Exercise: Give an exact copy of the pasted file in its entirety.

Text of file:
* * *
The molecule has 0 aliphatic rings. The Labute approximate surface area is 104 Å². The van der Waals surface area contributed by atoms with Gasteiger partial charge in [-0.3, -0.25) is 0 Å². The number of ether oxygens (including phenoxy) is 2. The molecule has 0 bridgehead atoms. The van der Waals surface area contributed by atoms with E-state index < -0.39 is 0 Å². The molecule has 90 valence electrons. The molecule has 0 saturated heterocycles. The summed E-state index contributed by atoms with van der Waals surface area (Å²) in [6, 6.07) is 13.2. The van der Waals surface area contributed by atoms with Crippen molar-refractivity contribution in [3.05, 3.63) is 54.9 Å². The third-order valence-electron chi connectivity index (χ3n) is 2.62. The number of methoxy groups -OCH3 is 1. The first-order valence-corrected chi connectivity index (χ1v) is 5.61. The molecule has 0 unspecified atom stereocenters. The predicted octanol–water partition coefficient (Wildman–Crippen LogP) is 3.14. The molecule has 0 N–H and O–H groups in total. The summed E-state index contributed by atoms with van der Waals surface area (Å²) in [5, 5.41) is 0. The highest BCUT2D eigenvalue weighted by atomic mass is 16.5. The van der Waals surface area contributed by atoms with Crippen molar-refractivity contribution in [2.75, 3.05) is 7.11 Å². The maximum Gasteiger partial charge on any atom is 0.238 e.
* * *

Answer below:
The molecule has 0 aliphatic rings. The Labute approximate surface area is 104 Å². The van der Waals surface area contributed by atoms with Gasteiger partial charge in [-0.3, -0.25) is 0 Å². The number of ether oxygens (including phenoxy) is 2. The molecule has 0 bridgehead atoms. The van der Waals surface area contributed by atoms with E-state index < -0.39 is 0 Å². The molecule has 90 valence electrons. The molecule has 0 saturated heterocycles. The summed E-state index contributed by atoms with van der Waals surface area (Å²) in [6, 6.07) is 13.2. The van der Waals surface area contributed by atoms with Crippen molar-refractivity contribution in [3.05, 3.63) is 54.9 Å². The third-order valence-electron chi connectivity index (χ3n) is 2.62. The number of methoxy groups -OCH3 is 1. The first-order valence-corrected chi connectivity index (χ1v) is 5.61. The molecule has 0 unspecified atom stereocenters. The predicted octanol–water partition coefficient (Wildman–Crippen LogP) is 3.14. The molecule has 0 N–H and O–H groups in total. The summed E-state index contributed by atoms with van der Waals surface area (Å²) in [5, 5.41) is 0. The highest BCUT2D eigenvalue weighted by atomic mass is 16.5. The van der Waals surface area contributed by atoms with Crippen molar-refractivity contribution in [2.75, 3.05) is 7.11 Å². The maximum Gasteiger partial charge on any atom is 0.238 e.